Artibus et Historiae no. 73 (XXXVII)

2016, ISSN 0391-9064

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JÓZEF GRABSKI - The Madonna della Rovere: Raphael in the Workshop of Pietro Perugino (pp. 91-123)

Having recently reappeared, the tondo representing the Madonna and Child with Two Adoring Angels provides us with new material for a reconsideration of the collaboration between artists in the workshop of Perugino. It also furnishes new data for a reassessment of the work of the young Raphael. The tondo’s noble provenance – it was part of the della Rovere family collection for over five hundred years – is an additional factor confirming the work’s importance. Already at first glance the painting can be associated with several works executed in the bottega of Pietro Vannucci, Perugino, at the turn of the Cinquecento, as well as works by the young Raphael.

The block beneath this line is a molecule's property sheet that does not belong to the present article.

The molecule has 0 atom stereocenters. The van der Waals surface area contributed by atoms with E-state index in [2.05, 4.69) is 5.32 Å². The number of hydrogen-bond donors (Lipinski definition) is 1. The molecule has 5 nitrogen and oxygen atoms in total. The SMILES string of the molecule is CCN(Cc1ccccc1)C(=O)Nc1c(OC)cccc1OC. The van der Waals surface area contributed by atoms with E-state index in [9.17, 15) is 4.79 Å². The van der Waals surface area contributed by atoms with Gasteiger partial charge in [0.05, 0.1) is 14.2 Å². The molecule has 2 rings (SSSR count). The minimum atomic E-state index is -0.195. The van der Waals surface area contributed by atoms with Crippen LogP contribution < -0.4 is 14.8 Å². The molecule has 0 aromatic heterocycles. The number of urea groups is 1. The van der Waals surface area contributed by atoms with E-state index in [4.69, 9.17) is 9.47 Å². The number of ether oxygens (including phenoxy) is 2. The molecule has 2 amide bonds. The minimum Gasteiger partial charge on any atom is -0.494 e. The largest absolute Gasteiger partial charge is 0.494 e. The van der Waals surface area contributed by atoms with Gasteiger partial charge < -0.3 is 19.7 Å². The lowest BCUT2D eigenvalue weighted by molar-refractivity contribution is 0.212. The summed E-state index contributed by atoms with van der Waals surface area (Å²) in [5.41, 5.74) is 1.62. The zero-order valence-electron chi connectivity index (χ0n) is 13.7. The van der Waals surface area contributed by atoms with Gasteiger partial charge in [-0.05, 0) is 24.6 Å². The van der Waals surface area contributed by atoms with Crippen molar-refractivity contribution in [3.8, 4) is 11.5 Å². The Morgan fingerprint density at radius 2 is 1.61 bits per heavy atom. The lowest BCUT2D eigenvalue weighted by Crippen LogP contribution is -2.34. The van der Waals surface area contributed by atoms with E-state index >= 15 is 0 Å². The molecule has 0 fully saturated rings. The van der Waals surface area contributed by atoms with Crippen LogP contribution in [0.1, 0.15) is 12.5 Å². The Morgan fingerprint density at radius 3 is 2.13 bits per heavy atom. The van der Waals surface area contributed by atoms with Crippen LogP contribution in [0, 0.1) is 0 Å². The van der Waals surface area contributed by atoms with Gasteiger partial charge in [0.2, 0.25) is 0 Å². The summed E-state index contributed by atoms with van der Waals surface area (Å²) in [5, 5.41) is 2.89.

An analysis of the della Rovere tondo in its historical and social context, its iconography, the Umbrian and Florentine pictorial tradition, as well as a study of its stylistic characteristics, suggests that this important work of art was executed in the studio of Pietro Perugino c. 1498–1502 by the young Raphael, with some participation by Perugino himself, especially in the figure of the Christ Child. The two angels on both sides of the Madonna seem to have been done in full by Raphael. The very Raphaelesque Mother lost a little in the quality once the glazes were gone, and the present state of conservation does not allow for a conclusion as to whether this figure was painted by Raphael himself or by another artist in the Perugino studio. The della Rovere tondo seems to be the result of collaboration between Perugino and the young Raphael, much like Leonardo da Vinci’s contribution to the Baptism of Christ by Andrea Verrocchio in the Uffizi. With time the pupils surpassed their masters.

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